The MFA is awesome, and their willingness to make items available to the public for study is very generous. We had a fantastic time there in January, not to mention in Plimoth.

And I used to liken our A&S demos to the blue-light specials at K-mart; no matter what was laid out on the table most folks thought they needed to pick it up and then would just toss it down any-old-way. sigh. I had a whole stash of items that were for demo only. And then there were the 'experts' who would stand in front of my bobbin lace pillow and tell their friends I was tatting......

It was very frustrating but the one or two gems every time that truly 'got it', that you could see the sparkle in their eyes as they realized how much was out there in handwork and history and that *they* could do it too, always made it worth it.
peteyfrogboy
Apr. 16th, 2008 03:43 pm (UTC)
If people don't do any sort of craft themselves, I think it makes it harder for them to relate to (much less properly appreciate) craftsmanship when they see it. The straight-edge, clean, identical-every-time factory product is what people are used to, and that's the sort of aesthetic they appreciate. The relative messiness of hand crafted items (even those made by masters, when you look closely enough) doesn't fit that expectation.
susannaknits
Apr. 16th, 2008 05:16 pm (UTC)
OK, you don't know me, but I'm going to jump in here!

I just went to the MFA a few weeks ago - the curator told me someone else was coming to see the same pieces in May or June. (A couple of ladies? Associated with Plimoth's embroidery project?) They have a number of spectacular knitted pieces.

I've eyed those garters online before, and I really think they're tablet-woven, although they could possibly be a flattened knitted tube. The specific design on them is rather unlike knitted designs of that period. I also think they would be kind of structurally unsound in knitting. In use, a knitted garter would be stretched lengthwise, which would distort the pattern and be very hard on the metal threads, as would tying them. I'm sure that was well-known at the time; I once studied a pair of ecclesiastical gloves with very clear wear damage to the metal threads (in the finger tips - that's why I'm sure it's from wear and not just time). I kinda think they'd choose a textile technique better suited to the needs of a garter. A brocaded tablet weave would be so.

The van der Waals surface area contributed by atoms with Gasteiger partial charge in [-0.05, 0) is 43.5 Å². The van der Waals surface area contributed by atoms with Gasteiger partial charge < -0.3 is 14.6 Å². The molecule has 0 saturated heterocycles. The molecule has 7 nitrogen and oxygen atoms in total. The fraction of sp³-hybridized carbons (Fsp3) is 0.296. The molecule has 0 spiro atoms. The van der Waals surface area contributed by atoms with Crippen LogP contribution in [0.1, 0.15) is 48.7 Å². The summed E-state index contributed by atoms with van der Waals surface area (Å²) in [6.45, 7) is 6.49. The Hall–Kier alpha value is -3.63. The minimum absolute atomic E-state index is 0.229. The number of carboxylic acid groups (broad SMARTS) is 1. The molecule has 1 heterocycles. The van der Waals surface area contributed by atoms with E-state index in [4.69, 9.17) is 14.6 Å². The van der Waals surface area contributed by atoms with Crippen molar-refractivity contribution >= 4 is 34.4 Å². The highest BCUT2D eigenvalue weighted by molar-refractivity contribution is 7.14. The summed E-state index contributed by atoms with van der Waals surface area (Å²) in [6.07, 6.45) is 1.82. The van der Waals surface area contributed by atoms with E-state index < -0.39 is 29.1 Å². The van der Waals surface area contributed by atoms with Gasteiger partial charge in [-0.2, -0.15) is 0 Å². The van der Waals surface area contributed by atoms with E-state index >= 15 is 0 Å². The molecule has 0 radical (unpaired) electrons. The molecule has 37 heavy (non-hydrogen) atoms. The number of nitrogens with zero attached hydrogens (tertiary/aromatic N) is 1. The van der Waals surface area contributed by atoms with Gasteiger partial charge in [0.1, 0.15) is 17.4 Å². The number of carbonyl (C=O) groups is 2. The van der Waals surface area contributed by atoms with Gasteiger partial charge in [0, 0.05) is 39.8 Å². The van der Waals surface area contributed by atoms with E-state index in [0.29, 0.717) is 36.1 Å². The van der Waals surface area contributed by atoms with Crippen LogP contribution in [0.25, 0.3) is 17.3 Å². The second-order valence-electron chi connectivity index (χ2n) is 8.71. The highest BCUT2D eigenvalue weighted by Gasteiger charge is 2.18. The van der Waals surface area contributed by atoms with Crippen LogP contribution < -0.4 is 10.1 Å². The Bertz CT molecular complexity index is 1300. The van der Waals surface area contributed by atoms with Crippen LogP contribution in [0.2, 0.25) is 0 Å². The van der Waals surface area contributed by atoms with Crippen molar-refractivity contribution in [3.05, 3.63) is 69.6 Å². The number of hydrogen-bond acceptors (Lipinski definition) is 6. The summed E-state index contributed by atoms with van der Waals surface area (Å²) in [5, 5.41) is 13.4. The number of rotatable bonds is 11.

attack_laurel
Apr. 16th, 2008 05:50 pm (UTC)
Hi! :)

It's what we're all thinking, I think. :) Even with a tiny knit, the darn things would stretch out badly. But, we've put those and the other ones that are described as "knit silk" on our list, and we'll hopefully see them in person and find out for sure.

The term could be referring to something else entirely, like maybe they think it's the same kind of silk they use for knitting - or there's some weird kind of weave that is called "knit", or... explanations fail me. Hopefully I'll find out on the 15th of May.
(no subject) - susannaknits - Apr. 16th, 2008 06:28 pm (UTC) - Expand
(no subject) - czina - Apr. 16th, 2008 08:45 pm (UTC) - Expand
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mistressarafina
Apr. 16th, 2008 05:47 pm (UTC)
I sewed the gown in the icon for A&S in 2003 by hand so I can say that I made an Elizabethan gown by hand once. It took forever and I was exceedingly proud. It's not perfect, but I am happy with it nonetheless.

At the Faire, my judges didn't believe that I'd sewn it by hand because the seams were straight and it "looked" machined. Luckily, one of the seams broke open a little bit and I could prove that my fully lined gown was indeed made by hand.

I was so hurt that no one believed me. I hate the idea that hand-made = shoddy construction to so many, even in our group.
Good luck with the other sock!

Edited at 2008-04-16 05:50 pm (UTC)
attack_laurel
Apr. 16th, 2008 05:52 pm (UTC)
This is why I take pictures of the construction process. You'd think people wouldn't be that dumb, but I've learned never to overestimate anyone. :)

(no subject) - maricelt - Apr. 16th, 2008 06:29 pm (UTC) - Expand
(no subject) - bwliadain - Apr. 16th, 2008 07:07 pm (UTC) - Expand
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pinkleader
Apr. 16th, 2008 06:05 pm (UTC)
I've sent you an email with the link to your sock pictures on my Flickr account. So cool!
textileowl
Apr. 16th, 2008 07:48 pm (UTC)
I am currently making a dress with hand-stitched pleats for a fashion show. My fellow students and even teachers are amazed that they are hand-stitched and think that they must take a lot of time to do.

I tell them that in reality it is much easier for me to hand-stitch such a detail since otherwise I would have to mark, re-pin and then stitch carefully by machine. Besides, this way I can stitch in class or while talking to friends and it goes much faster since I'm using what I consider dead time to do something productive.
attack_laurel
Apr. 17th, 2008 09:55 am (UTC)
I know, right? :) I can take my embroidery/handwork wherever I go, but lugging my sewing machine around would be *awful*.

With increased handwork, I'm never short of things to do with my hand while I'm bored. I'm also convinced that copious embellishment was the only way to get through the 2-3 hours of religious instruction Elizabethan girls were supposed to receive every day. 8P
( 47 brains — Leave a chunk of brain! )